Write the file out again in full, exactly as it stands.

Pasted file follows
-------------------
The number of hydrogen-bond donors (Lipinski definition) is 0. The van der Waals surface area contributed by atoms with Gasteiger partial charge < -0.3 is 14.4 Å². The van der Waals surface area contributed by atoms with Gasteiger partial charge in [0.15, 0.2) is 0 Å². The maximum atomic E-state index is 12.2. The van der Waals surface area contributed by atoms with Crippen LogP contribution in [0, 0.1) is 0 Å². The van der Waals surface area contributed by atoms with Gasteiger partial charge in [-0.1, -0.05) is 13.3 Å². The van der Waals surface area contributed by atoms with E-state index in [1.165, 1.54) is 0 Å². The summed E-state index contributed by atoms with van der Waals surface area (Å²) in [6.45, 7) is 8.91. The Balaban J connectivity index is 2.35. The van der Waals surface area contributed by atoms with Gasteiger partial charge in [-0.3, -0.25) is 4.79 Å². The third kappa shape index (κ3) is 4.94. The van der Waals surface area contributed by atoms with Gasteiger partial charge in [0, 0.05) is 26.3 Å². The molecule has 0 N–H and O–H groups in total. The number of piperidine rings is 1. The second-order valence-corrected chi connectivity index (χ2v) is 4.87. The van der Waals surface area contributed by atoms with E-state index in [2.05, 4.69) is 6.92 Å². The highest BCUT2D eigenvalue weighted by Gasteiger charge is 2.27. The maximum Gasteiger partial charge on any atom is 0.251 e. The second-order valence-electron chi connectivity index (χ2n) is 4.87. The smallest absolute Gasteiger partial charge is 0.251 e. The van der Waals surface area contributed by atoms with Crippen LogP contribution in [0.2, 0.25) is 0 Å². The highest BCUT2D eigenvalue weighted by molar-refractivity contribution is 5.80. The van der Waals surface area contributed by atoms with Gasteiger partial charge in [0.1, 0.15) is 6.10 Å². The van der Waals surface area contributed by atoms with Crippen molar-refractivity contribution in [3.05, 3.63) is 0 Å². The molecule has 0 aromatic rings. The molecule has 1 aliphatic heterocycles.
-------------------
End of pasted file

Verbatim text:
The number of hydrogen-bond donors (Lipinski definition) is 0. The van der Waals surface area contributed by atoms with Gasteiger partial charge < -0.3 is 14.4 Å². The van der Waals surface area contributed by atoms with Gasteiger partial charge in [0.15, 0.2) is 0 Å². The maximum atomic E-state index is 12.2. The van der Waals surface area contributed by atoms with Crippen LogP contribution in [0, 0.1) is 0 Å². The van der Waals surface area contributed by atoms with Gasteiger partial charge in [-0.1, -0.05) is 13.3 Å². The van der Waals surface area contributed by atoms with E-state index in [1.165, 1.54) is 0 Å². The summed E-state index contributed by atoms with van der Waals surface area (Å²) in [6.45, 7) is 8.91. The Balaban J connectivity index is 2.35. The van der Waals surface area contributed by atoms with Gasteiger partial charge in [-0.3, -0.25) is 4.79 Å². The third kappa shape index (κ3) is 4.94. The van der Waals surface area contributed by atoms with Gasteiger partial charge in [0, 0.05) is 26.3 Å². The molecule has 0 N–H and O–H groups in total. The number of piperidine rings is 1. The second-order valence-corrected chi connectivity index (χ2v) is 4.87. The van der Waals surface area contributed by atoms with E-state index in [2.05, 4.69) is 6.92 Å². The highest BCUT2D eigenvalue weighted by Gasteiger charge is 2.27. The maximum Gasteiger partial charge on any atom is 0.251 e. The second-order valence-electron chi connectivity index (χ2n) is 4.87. The smallest absolute Gasteiger partial charge is 0.251 e. The van der Waals surface area contributed by atoms with Crippen LogP contribution in [0.2, 0.25) is 0 Å². The highest BCUT2D eigenvalue weighted by molar-refractivity contribution is 5.80. The van der Waals surface area contributed by atoms with Gasteiger partial charge in [0.1, 0.15) is 6.10 Å². The van der Waals surface area contributed by atoms with Crippen molar-refractivity contribution in [3.05, 3.63) is 0 Å². The molecule has 0 aromatic rings. The molecule has 1 aliphatic heterocycles.